“I can't rule it out,” he said.
The final results in the local and European elections were not yet announced and already Leo Varadkar is refusing to say a General Election in the short run is possible.
The Taoiseach earlier opened the door to an election this year saying factors like Brexit and the Budget could take matters out of his hands.
“That's a judgement to be made at a later date. The by-elections have to be held within a six-month period, they have to be held by the end of November.
"But there are other factors at play. Obviously the instability across the water [in Britain] in relation to Brexit and also whether we can get the votes to get a budget through, so that's something that has to be considered in the next couple of weeks,” he said on radio.
Cue considerable head scratching by TDs, party strategists and media alike.
Given the risks with Brexit as well as the mandate needed to pass October's budget, he said there would need to be a decision whether to hold the by-elections or to go to the country.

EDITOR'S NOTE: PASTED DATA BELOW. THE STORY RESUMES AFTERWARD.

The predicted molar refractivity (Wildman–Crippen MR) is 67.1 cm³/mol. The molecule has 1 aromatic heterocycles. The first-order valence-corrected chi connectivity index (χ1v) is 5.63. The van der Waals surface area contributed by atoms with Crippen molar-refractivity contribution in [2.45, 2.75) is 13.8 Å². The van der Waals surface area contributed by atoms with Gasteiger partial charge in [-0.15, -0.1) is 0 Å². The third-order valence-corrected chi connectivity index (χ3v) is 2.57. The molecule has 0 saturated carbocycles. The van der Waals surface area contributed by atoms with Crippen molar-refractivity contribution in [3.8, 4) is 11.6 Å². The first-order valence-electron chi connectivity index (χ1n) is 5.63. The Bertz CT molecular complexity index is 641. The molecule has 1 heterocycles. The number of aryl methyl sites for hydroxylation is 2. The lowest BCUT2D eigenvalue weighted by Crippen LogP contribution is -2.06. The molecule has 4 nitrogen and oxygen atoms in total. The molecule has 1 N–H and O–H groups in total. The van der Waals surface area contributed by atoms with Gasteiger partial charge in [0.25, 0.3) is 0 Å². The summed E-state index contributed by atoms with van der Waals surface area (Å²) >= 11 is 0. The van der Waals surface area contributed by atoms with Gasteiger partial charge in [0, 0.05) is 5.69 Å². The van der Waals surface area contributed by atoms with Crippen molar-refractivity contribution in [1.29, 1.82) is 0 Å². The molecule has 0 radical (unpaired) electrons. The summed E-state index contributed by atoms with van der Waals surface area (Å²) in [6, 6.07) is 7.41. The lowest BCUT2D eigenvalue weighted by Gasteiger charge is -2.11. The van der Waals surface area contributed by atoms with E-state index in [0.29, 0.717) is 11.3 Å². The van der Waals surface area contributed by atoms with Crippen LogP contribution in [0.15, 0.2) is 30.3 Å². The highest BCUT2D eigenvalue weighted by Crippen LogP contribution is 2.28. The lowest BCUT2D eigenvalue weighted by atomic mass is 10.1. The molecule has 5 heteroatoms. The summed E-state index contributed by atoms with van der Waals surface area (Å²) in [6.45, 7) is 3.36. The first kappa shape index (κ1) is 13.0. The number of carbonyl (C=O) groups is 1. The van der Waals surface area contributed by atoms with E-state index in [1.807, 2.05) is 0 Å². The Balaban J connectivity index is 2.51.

Several TDs are in the running for potential seats, including Fine Gael's Frances Fitzgerald, Fianna Fáil's Billy Kelleher as well as Independents Clare Daly and Mick Wallace.
Election count centres are one of the few times where access to the normally elusive elite is relatively easy and handlers and advisors were being sought out for clarity.
What did the Taoiseach mean? Is it happening?
Huddled around phones and computers to rehear the interview, journalists were parsing and analysing every word he said, trying to figure out what it meant.
A senior Fine Gael source texted me to say that the timing of an election will depend on events.